Entities under the DSM-5 designation of somatic symptom and related disorders include conversion disorder, illness anxiety disorder, and factitious disorder.
Conversion disorder is characterized by temporary and involuntary loss or alteration of physical functioning caused by psychosocial stress. Symptoms are typically neurologic and may include functional vision loss. Psychotherapy is the primary treatment. Diagnosis may be difficult because of the subjective nature of the symptoms.
Illness anxiety disorder Formerly called hypochondriasis, illness anxiety disorder is a preoccupation with the fear of having or developing a serious disease. Physical examination fails to support the patient’s belief, and reassurance by the examining physician often fails to allay the fear. A subcategory of this entity relevant to ophthalmologists is body dysmorphic disorder, in which the patient believes that his or her body is deformed, even though there is no physical defect, or the patient has an exaggerated concern about a mild physical anomaly. Ophthalmologists performing reconstructive and cosmetic surgery should be aware of this disorder because surgical repair of the “defect” is rarely successful in the patient’s mind.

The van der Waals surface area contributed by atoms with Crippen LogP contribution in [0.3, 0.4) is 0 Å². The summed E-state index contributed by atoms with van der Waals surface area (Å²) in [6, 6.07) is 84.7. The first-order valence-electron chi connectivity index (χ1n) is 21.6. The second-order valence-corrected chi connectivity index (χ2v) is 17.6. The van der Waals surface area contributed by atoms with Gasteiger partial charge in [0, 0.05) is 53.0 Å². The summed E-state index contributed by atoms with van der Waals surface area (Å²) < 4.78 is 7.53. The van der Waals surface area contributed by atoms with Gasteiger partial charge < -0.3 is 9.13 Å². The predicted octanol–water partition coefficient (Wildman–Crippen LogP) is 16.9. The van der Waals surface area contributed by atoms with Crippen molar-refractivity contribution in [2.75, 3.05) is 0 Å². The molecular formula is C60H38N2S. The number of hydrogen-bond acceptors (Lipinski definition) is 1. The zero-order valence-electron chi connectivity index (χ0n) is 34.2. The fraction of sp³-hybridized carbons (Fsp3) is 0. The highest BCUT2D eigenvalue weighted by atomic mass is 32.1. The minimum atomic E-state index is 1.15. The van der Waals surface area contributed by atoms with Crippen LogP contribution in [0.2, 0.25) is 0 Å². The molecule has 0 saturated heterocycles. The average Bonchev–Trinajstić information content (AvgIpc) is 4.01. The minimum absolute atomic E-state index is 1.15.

Factitious disorder and malingering